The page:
POLS on the STREET BY JOE SHAHEELI WO YORK COUNTY big businessmen turned state political leaders. Two guys who pay a lot of taxes. Two different responses. Democratic Gov. Tom Wolf made his full 2017 tax returns available for review earlier this month. He reported about $414,000 in adjusted gross income

T

Representative

Vanessa Lowery Brown SE P T E M B E R 13, 2018

190th Legislative District

in 2017—down quite a bit from previous years – and nearly $1.3 million in charitable donations. It was a no-fuss, no-strings-attached data dump. His Republican challenger, former State Sen. Scott Wagner, has doubled down on keeping his tax returns a secret. In this, he is defying decades of bipartisan political tradition – but hewing to the iconoclastic Trump movement, which rejects old proprieties. At the Pennsylvania Press Club in Harrisburg last month, Wagner explained his position: “I’ve complied with all requirements as a senator, as a candidate. I started my business from scratch. How much I made is nobody’s business. I paid my bills, I don’t owe any back taxes. The State said I’m in full compliance.” State Rep.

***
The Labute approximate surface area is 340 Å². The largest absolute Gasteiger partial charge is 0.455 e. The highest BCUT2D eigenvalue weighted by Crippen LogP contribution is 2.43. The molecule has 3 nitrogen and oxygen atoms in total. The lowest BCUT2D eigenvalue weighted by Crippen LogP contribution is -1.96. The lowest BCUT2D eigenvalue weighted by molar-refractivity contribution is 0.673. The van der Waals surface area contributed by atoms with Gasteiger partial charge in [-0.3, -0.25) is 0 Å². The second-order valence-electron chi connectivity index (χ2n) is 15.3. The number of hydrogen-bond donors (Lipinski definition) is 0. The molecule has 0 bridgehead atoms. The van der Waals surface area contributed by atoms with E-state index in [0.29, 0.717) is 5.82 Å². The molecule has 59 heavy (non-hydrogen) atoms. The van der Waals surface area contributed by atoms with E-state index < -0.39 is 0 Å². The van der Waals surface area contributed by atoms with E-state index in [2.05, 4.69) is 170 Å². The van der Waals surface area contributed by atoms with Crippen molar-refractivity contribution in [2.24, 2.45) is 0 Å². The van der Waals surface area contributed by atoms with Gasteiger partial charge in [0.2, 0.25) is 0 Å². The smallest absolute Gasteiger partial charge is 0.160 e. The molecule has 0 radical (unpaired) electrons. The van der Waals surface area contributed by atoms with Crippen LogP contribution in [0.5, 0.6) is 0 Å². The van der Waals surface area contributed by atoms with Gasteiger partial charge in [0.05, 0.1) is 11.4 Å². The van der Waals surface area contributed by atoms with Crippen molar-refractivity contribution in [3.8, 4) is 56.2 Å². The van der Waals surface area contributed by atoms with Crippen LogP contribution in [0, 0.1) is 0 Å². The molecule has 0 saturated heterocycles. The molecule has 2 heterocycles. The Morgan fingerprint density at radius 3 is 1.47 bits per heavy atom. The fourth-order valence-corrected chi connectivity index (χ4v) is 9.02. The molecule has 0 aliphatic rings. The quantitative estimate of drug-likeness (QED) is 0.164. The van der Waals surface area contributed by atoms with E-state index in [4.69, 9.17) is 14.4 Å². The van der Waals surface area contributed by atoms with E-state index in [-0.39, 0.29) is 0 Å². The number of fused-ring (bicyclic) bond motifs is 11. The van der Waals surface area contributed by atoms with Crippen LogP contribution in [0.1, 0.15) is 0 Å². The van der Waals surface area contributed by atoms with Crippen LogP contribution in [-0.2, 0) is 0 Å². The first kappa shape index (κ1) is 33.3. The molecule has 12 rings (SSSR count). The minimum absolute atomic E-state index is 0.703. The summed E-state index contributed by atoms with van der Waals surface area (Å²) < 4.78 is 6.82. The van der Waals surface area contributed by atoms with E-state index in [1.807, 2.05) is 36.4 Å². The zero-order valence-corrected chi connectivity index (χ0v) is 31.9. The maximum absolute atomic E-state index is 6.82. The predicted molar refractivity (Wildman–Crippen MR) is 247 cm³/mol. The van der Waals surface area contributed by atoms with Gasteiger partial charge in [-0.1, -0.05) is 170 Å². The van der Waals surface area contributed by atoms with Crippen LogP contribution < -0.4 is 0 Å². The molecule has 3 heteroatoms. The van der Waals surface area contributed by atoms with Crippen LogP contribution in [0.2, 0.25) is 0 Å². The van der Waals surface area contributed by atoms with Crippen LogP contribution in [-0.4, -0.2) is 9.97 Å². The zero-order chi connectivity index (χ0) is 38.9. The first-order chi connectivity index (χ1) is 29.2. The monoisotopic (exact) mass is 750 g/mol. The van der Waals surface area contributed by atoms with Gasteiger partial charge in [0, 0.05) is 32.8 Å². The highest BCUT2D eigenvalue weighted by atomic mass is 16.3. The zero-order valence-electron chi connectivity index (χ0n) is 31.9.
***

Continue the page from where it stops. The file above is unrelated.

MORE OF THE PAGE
William Keller 184th District 1531 S. 2nd Street

1435 N. 52nd St. Phila. PA 19131 (215) 879-6615

215-271-9190

Always Hard At Work for You! P H IL LY R E CO R D.C O M - 215 -755 -20 0 0

State Senator

WARD LEADERS of Color met at Belmont Mansion last week to gear up for the fall campaign. Democratic Party Chair Congressman Bob Brady stressed their vital role in winning key statewide races. Photos by Wendell Douglas

At an earlier event in Erie, Wagner noted that his tax returns might give unionists a tool with which to unionize his workers (Wagner provides trash removal for public and private customers). “If I disclose those tax returns,’ Wagner said then, “union representatives get a hold of my tax returns, go around to my employees’ homes at night and say, ‘Hey, Mrs. Jones, how much does your husband make?’ She goes, ‘Well, he makes this.’ ‘Well, this guy makes Councilman Wm.

Councilwoman

Jannie L. Blackwell

Greenlee Room 506 City Hall P. 215-686-3446/7 F. 215-686-1927